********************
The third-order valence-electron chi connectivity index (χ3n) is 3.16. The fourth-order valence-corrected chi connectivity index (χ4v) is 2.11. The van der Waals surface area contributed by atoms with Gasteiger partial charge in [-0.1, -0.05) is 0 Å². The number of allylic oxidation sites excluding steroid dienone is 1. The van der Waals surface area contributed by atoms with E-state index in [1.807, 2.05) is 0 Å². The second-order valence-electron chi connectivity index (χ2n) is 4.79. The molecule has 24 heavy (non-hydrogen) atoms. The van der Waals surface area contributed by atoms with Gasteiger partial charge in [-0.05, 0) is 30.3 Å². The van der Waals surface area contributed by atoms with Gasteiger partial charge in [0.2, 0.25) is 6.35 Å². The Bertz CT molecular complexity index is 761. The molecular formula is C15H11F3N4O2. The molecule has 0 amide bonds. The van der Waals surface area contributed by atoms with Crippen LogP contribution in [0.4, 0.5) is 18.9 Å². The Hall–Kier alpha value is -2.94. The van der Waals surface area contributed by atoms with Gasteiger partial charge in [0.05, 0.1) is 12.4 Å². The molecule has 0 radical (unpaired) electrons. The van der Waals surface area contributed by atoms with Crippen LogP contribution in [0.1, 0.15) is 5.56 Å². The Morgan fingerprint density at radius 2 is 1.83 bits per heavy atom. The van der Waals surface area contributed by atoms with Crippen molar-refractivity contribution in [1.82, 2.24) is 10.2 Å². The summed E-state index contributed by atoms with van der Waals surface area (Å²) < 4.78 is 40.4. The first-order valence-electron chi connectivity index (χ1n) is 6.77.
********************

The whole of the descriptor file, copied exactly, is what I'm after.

The third-order valence-electron chi connectivity index (χ3n) is 3.16. The fourth-order valence-corrected chi connectivity index (χ4v) is 2.11. The van der Waals surface area contributed by atoms with Gasteiger partial charge in [-0.1, -0.05) is 0 Å². The number of allylic oxidation sites excluding steroid dienone is 1. The van der Waals surface area contributed by atoms with E-state index in [1.807, 2.05) is 0 Å². The second-order valence-electron chi connectivity index (χ2n) is 4.79. The molecule has 24 heavy (non-hydrogen) atoms. The van der Waals surface area contributed by atoms with Gasteiger partial charge in [-0.05, 0) is 30.3 Å². The van der Waals surface area contributed by atoms with Gasteiger partial charge in [0.2, 0.25) is 6.35 Å². The Bertz CT molecular complexity index is 761. The molecular formula is C15H11F3N4O2. The molecule has 0 amide bonds. The van der Waals surface area contributed by atoms with Crippen LogP contribution in [0.4, 0.5) is 18.9 Å². The Hall–Kier alpha value is -2.94. The van der Waals surface area contributed by atoms with Gasteiger partial charge in [0.05, 0.1) is 12.4 Å². The molecule has 0 radical (unpaired) electrons. The van der Waals surface area contributed by atoms with Crippen LogP contribution in [0.1, 0.15) is 5.56 Å². The Morgan fingerprint density at radius 2 is 1.83 bits per heavy atom. The van der Waals surface area contributed by atoms with Crippen molar-refractivity contribution in [1.82, 2.24) is 10.2 Å². The summed E-state index contributed by atoms with van der Waals surface area (Å²) < 4.78 is 40.4. The first-order valence-electron chi connectivity index (χ1n) is 6.77.